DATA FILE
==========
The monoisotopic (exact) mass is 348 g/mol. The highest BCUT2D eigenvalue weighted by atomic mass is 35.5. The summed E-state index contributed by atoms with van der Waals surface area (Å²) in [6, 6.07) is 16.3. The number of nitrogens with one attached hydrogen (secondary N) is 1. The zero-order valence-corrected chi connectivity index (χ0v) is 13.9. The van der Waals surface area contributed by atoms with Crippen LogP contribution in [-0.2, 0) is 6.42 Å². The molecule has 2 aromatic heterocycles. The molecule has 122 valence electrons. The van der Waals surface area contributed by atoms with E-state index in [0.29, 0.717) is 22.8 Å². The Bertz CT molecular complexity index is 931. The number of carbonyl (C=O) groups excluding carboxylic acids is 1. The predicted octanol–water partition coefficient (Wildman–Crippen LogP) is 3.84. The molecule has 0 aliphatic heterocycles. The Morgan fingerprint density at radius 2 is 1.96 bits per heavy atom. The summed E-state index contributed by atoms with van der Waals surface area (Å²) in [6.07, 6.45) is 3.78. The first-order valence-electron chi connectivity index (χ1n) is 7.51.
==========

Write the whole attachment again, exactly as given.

The monoisotopic (exact) mass is 348 g/mol. The highest BCUT2D eigenvalue weighted by atomic mass is 35.5. The summed E-state index contributed by atoms with van der Waals surface area (Å²) in [6, 6.07) is 16.3. The number of nitrogens with one attached hydrogen (secondary N) is 1. The zero-order valence-corrected chi connectivity index (χ0v) is 13.9. The van der Waals surface area contributed by atoms with Crippen LogP contribution in [-0.2, 0) is 6.42 Å². The molecule has 2 aromatic heterocycles. The molecule has 122 valence electrons. The van der Waals surface area contributed by atoms with E-state index in [0.29, 0.717) is 22.8 Å². The Bertz CT molecular complexity index is 931. The number of carbonyl (C=O) groups excluding carboxylic acids is 1. The predicted octanol–water partition coefficient (Wildman–Crippen LogP) is 3.84. The molecule has 0 aliphatic heterocycles. The Morgan fingerprint density at radius 2 is 1.96 bits per heavy atom. The summed E-state index contributed by atoms with van der Waals surface area (Å²) in [6.07, 6.45) is 3.78. The first-order valence-electron chi connectivity index (χ1n) is 7.51.